It may only have been a week ago that the first two parts of this story came out, but it feels like ages having to wait for this part. We are back in the world of 1Q84, but we also have another prominent character; we now have alternating chapters between Ushikawa, Aomame, and Tengo (apart from the very last chapter). If you remember, Ushikawa was already in the story, and here we find out a lot more about him and his exact relationship to the cult, Sakigake.

With alternating chapters between three characters, not only has Murakami already created a surreal world very much like our own, but now has added an extra, playing with time, as we read what one character did, and then what the other was doing, thus adding yet another dimension to this complex tale.

Sakigake want to get their hands on Aomame, and so Ushikawa is required to find her, but at the same time Aomame has problems of her own staying hidden, and wanting to find Tengo. Tengo has to deal with his father, who is in a coma, and then passes away. Will Aomame and Tengo ever meet? Read this part of the tale to find out, and find out what ultimately happens, and whether 1Q84 will be left behind for 1984.

This whole tale, including the first two parts has taken in so much. It is surreal, it is fantastical, it is an allegory, as well as being metaphysical and philosophical, and leaves you asking so many questions about the world around us. If you haven't read the first two parts then please don't read this by itself, you do get an idea of some of what has already transpired, but not enough to leave you not scratching your head in bewilderment. This kindle edition does have an active table of contents.
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21 of 26 people found the following review helpful
5.0 out of 5 stars Sex, Death, Weirdness and Daikon Radishes,, 27 Oct 2011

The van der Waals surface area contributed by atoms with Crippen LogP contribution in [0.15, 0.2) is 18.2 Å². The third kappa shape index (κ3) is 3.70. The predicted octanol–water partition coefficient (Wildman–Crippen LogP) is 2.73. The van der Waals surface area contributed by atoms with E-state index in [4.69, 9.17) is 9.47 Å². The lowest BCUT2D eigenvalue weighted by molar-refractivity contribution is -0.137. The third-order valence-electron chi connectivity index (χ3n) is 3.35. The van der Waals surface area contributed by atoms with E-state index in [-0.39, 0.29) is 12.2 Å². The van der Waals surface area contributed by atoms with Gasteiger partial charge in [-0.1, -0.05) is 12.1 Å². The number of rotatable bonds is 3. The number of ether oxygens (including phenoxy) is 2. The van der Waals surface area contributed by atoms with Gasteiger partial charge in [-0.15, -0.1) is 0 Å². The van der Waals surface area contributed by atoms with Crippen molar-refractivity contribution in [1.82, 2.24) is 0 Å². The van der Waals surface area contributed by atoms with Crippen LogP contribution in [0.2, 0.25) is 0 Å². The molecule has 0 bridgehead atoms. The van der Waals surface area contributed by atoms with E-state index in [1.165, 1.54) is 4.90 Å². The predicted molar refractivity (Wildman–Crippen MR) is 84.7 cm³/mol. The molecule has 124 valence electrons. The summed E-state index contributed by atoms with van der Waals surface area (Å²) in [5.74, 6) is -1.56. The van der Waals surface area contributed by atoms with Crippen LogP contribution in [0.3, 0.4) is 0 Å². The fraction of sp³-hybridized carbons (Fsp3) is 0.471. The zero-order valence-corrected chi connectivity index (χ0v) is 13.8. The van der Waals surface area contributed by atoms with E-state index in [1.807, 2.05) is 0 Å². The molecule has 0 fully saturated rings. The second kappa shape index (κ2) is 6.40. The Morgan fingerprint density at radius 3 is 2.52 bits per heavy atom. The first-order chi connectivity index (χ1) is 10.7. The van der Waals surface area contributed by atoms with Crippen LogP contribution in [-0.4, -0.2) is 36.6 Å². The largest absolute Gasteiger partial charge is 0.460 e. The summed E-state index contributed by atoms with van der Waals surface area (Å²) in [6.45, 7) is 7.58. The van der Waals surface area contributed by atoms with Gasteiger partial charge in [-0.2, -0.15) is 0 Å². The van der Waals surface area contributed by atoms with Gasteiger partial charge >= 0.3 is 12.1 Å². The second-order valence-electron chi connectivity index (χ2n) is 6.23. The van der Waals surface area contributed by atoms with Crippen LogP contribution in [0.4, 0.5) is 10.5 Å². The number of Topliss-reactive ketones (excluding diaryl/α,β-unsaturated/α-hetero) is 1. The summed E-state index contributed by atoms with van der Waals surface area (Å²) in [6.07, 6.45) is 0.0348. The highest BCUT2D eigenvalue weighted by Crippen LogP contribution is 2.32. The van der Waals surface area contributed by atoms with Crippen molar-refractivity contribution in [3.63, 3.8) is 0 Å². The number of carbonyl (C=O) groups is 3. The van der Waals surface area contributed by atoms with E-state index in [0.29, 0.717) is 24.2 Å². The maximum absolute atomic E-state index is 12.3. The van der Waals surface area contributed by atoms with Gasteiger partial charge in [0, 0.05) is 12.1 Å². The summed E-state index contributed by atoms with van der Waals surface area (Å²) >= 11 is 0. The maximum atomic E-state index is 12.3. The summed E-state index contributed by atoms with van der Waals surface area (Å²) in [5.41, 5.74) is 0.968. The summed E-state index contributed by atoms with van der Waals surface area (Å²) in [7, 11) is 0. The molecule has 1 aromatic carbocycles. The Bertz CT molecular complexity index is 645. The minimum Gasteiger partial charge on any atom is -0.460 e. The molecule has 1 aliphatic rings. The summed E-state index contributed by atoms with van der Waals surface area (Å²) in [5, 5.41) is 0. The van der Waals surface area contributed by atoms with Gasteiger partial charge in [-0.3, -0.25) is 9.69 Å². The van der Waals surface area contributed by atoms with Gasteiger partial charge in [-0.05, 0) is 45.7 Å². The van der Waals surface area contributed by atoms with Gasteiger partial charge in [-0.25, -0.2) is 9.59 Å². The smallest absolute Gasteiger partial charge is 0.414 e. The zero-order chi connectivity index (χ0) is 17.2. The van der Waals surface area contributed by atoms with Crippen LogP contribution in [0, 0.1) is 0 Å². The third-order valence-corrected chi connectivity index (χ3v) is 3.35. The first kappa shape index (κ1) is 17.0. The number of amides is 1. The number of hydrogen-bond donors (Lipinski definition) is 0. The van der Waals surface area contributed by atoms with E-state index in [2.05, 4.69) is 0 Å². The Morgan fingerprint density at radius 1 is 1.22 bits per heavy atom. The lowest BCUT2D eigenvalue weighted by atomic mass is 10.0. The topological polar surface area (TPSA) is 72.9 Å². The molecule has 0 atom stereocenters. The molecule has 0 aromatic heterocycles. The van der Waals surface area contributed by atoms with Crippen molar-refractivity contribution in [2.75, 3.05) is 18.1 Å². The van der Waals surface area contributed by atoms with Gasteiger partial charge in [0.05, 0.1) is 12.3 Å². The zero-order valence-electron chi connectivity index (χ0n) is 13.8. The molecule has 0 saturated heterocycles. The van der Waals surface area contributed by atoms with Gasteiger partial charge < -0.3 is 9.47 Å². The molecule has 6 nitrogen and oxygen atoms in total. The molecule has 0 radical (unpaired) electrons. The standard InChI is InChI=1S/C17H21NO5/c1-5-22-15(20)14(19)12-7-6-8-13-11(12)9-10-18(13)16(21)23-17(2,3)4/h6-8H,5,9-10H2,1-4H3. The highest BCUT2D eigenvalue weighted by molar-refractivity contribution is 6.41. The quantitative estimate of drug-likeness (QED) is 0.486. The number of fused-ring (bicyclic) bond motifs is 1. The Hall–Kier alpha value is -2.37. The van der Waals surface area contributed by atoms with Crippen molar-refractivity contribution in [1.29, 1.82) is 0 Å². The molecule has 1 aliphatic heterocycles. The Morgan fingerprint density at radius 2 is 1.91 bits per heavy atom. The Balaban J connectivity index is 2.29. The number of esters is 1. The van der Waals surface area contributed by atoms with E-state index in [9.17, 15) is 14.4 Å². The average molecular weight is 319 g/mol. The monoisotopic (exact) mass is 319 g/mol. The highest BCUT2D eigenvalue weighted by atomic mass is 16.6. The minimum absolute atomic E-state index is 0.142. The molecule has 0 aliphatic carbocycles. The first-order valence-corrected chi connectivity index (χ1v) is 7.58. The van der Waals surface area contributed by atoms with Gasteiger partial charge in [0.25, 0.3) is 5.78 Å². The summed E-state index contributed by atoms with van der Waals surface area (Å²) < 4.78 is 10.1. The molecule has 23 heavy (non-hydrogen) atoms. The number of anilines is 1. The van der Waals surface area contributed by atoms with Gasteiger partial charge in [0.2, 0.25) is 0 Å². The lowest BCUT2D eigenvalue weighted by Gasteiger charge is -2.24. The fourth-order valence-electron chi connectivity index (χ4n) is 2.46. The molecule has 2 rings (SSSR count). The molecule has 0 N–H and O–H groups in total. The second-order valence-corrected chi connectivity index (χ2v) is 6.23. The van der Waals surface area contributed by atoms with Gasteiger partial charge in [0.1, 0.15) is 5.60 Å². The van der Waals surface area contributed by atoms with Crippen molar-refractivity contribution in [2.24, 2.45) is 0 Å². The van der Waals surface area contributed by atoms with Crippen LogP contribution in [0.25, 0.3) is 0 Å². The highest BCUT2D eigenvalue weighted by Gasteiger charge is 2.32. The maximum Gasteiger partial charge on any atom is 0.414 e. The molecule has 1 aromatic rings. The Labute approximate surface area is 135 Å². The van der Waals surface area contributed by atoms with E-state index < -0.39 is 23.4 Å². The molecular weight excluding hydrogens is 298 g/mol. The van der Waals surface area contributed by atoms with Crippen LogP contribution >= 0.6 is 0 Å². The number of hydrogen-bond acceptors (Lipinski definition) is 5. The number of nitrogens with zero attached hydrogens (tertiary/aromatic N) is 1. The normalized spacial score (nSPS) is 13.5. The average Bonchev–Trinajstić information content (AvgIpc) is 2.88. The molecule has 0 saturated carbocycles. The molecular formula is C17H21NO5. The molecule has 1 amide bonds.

By 
Mr. M. Dennison "Mike D" (Scottish Borders) - See all my reviews
(REAL NAME)   
This review is from: 1Q84: Book 3 (Hardcover)
If you're a Murakami fan you'll love 1Q84. It's definitely up there with "The Wind-Up Bird Chronicles" and "Dance, Dance, Dance". All the elements and characters you would expect of a Murakami novel are present. The lead male character - Tengo - is a sensitive young man with an unhappy upbringing ploughing his idiosyncratic and troubled furrow through life. He is on a quest to find what is missing from his life and as well as wanting to unravel some of the mysteries relating to his past. He is of course both discriminate and passionate about food, drink, clothes, music and literature. The main female character - Aomame - is beautiful, determined and very capable young woman who has also had to overcome a very unhappy childhood and is every bit as much a loner as Tengo. The mandatory weirdness includes "Air Chrysalises", "Little People" and a second - little, green - moon.
Murakami is a superb story-teller, who writes with intelligence and compassion about real people who have to cope with very real human issues like family, sex, love, death and loneliness in a world where fantastical things can and frequently do happen. If you've never read a Murakami book before you're in for a treat so long as you're prepared to go with the flow. You'll also learn a lot about Literature, Classical Music and Japanese vegetables.
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3 of 4 people found the following review helpful
2.0 out of 5 stars Just plain boring...Read the critical reviews before you purchase these books!, 21 Mar 2012
By 
Mr T Niwa (Belfast, Northern Ireland) - See all my reviews
This review is from: 1Q84: Book 3 (Hardcover)
I enjoyed reading Murakami's 'Norwegian Wood' last year and decided to indulge myself in the complete set of 1Q84 books without reading any reviews about this set of three books. I wish I hadn't wasted my money and instead read the critical reviews first. It would have saved me a lot of wasted time reading this.